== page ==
The New Flying-V Jet, Inspired by a Gibson Guitar, Would Seat Passengers in the Wings
he iconic Gibson Flying V electric guitar, played by guitar gods such Jimi Hendrix, Brian May and Eddie Van Halen, is the unlikely design inspiration for a groundbreaking new commercial passenger jet that could change the way we fly.
The Flying-V—with a hyphen—is a blue-sky concept being developed by the Delft Technical University in the Netherlands with key funding by the Dutch airline KLM.
The plane’s radical design, with its 314 passengers seated inside its splayed-back wings could, according to designers, see a 20 per cent improvement in fuel efficiency compared to today’s most efficient jets, the Airbus A350 and Boeing 787.
The improved efficiency would be the result of aerodynamic enhancements from the new wing design and a single-minded focus on weight reduction, explains Dr Roelof Vos, project leader at TU Delft.
“We’ve been flying these tube-and-wing aeroplanes for decades now, but it seems like the configuration is reaching a plateau in terms of energy efficiency,” he tells CNN.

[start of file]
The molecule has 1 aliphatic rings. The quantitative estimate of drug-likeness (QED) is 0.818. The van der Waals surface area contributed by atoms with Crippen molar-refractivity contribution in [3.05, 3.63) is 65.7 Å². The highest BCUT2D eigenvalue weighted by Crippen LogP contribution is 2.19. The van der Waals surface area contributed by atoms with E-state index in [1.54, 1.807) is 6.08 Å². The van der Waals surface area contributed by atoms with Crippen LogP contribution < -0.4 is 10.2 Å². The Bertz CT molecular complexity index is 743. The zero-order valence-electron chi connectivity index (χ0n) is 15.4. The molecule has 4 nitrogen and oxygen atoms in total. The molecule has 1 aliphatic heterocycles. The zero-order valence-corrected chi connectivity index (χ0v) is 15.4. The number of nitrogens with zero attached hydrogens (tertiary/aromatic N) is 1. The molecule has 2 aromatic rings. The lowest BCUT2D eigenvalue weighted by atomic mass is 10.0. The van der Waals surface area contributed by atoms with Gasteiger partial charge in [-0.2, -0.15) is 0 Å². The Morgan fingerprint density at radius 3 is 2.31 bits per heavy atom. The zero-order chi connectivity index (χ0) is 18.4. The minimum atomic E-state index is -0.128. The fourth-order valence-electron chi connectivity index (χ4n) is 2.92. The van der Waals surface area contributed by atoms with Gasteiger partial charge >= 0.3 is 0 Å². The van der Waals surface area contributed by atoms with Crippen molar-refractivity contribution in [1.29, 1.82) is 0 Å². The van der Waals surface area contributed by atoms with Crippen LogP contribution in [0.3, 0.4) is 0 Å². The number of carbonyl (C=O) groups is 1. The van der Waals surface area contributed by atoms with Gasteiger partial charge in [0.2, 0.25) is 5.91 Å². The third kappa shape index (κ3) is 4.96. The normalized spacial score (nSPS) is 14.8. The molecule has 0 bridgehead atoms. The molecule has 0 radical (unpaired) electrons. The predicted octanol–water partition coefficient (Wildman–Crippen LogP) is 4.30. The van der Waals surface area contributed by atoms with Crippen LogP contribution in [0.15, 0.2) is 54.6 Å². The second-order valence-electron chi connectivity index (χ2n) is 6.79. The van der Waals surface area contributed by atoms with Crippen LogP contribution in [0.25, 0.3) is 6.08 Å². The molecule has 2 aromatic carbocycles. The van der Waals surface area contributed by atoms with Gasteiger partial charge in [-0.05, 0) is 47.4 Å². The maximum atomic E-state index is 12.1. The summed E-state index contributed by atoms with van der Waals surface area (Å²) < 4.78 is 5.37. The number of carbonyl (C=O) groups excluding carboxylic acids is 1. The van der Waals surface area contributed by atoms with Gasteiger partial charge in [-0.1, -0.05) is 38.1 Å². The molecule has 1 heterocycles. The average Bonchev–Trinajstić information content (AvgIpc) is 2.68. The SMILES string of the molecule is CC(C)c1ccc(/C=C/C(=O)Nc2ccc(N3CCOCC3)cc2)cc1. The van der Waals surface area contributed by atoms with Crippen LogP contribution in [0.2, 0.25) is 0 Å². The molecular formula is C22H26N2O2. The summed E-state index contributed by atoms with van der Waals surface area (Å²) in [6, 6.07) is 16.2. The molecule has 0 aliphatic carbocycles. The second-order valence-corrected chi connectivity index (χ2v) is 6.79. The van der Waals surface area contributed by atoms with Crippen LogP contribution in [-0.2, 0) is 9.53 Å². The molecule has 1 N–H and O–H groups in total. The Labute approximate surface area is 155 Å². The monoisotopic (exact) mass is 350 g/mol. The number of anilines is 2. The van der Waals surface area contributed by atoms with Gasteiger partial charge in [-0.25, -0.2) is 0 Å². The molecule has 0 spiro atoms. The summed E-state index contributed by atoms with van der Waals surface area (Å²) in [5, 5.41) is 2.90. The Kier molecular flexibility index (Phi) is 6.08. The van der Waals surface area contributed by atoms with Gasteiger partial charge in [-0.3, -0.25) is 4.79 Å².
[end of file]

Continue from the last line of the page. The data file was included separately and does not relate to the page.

“The new configuration we propose realizes some synergy between the fuselage and the wing. The fuselage actively contributes to the lift of the aeroplane and creates less aerodynamic drag.”
While that V-shaped design may look visually imposing, it actually features the same 65-metre wingspan as the Airbus A350, allowing it to use existing airport gates, runways and hangars. And with an overall length of 54.8 metres, the Flying-V is actually 5.1-metres shorter than the shortest Airbus A350, the A350-800.
The Flying-V can use current airport infrastructure. Photo: Courtesy of TU Delft/Studio OSO
The Flying-V would also allow designers to take a fresh look at the way passengers are seated in those swept-back wings. One thought: Instead of the traditional rolling-cart meal delivery, food could be offered from a stand-up buffet.
The Flying-V jet borrowed its shape from a Gibson Flying V guitar. Photo: Courtesy of TU Delft/Studio OSO
“The new shape of the aircraft means we have exciting opportunities to design the interior, making flying more comfortable for passengers,” explains Peter Fink, professor of applied ergonomics and design at TU Delft. “Offering food from a buffet is one of the options we’re sinking our teeth in.”
Gibson Flying V guitar. Photo: Courtesy of Gibson
The researchers hope to show off their theories by flying a scale model of the Flying-V as part of KLM’s 100th anniversary celebrations in October. They also plan to show off a full-size mock-up of part of the new cabin design.
Just don’t expect to be taking a red-eye on the Flying-V any time soon; a production version is unlikely to enter service before 2040. But the angled view forward from any window seat will definitely be worth the wait.